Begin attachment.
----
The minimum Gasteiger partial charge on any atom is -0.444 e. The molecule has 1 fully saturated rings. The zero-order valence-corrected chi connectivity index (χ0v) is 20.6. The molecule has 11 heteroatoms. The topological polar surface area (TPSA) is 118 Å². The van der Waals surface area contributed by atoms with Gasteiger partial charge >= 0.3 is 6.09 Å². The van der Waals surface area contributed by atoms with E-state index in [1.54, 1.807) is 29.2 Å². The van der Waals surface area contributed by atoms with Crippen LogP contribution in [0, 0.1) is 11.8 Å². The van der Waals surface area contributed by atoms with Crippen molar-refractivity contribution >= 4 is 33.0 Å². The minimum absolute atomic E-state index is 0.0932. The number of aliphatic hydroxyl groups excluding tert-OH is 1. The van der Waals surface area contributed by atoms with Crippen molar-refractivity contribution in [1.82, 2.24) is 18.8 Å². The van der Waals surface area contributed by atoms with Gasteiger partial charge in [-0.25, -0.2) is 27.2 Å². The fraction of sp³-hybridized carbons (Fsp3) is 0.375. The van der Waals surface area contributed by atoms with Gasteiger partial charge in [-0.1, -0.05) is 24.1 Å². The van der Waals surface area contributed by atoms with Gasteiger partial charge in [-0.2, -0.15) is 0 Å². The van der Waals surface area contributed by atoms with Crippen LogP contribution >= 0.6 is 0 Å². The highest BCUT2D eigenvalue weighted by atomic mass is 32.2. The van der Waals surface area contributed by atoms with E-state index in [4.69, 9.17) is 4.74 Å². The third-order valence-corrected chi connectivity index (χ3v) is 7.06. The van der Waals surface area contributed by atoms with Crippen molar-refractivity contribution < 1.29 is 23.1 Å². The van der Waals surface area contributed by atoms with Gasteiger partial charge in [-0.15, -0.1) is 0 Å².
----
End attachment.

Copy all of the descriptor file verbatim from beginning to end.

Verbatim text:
The minimum Gasteiger partial charge on any atom is -0.444 e. The molecule has 1 fully saturated rings. The zero-order valence-corrected chi connectivity index (χ0v) is 20.6. The molecule has 11 heteroatoms. The topological polar surface area (TPSA) is 118 Å². The van der Waals surface area contributed by atoms with Gasteiger partial charge >= 0.3 is 6.09 Å². The van der Waals surface area contributed by atoms with E-state index in [1.54, 1.807) is 29.2 Å². The van der Waals surface area contributed by atoms with Crippen LogP contribution in [0, 0.1) is 11.8 Å². The van der Waals surface area contributed by atoms with Crippen molar-refractivity contribution >= 4 is 33.0 Å². The minimum absolute atomic E-state index is 0.0932. The number of aliphatic hydroxyl groups excluding tert-OH is 1. The van der Waals surface area contributed by atoms with Crippen molar-refractivity contribution in [1.82, 2.24) is 18.8 Å². The van der Waals surface area contributed by atoms with Gasteiger partial charge in [-0.25, -0.2) is 27.2 Å². The fraction of sp³-hybridized carbons (Fsp3) is 0.375. The van der Waals surface area contributed by atoms with Gasteiger partial charge in [-0.1, -0.05) is 24.1 Å². The van der Waals surface area contributed by atoms with Gasteiger partial charge in [-0.2, -0.15) is 0 Å². The van der Waals surface area contributed by atoms with Crippen LogP contribution >= 0.6 is 0 Å². The highest BCUT2D eigenvalue weighted by atomic mass is 32.2. The van der Waals surface area contributed by atoms with E-state index in [4.69, 9.17) is 4.74 Å². The third-order valence-corrected chi connectivity index (χ3v) is 7.06. The van der Waals surface area contributed by atoms with Crippen molar-refractivity contribution < 1.29 is 23.1 Å². The van der Waals surface area contributed by atoms with Gasteiger partial charge in [-0.15, -0.1) is 0 Å².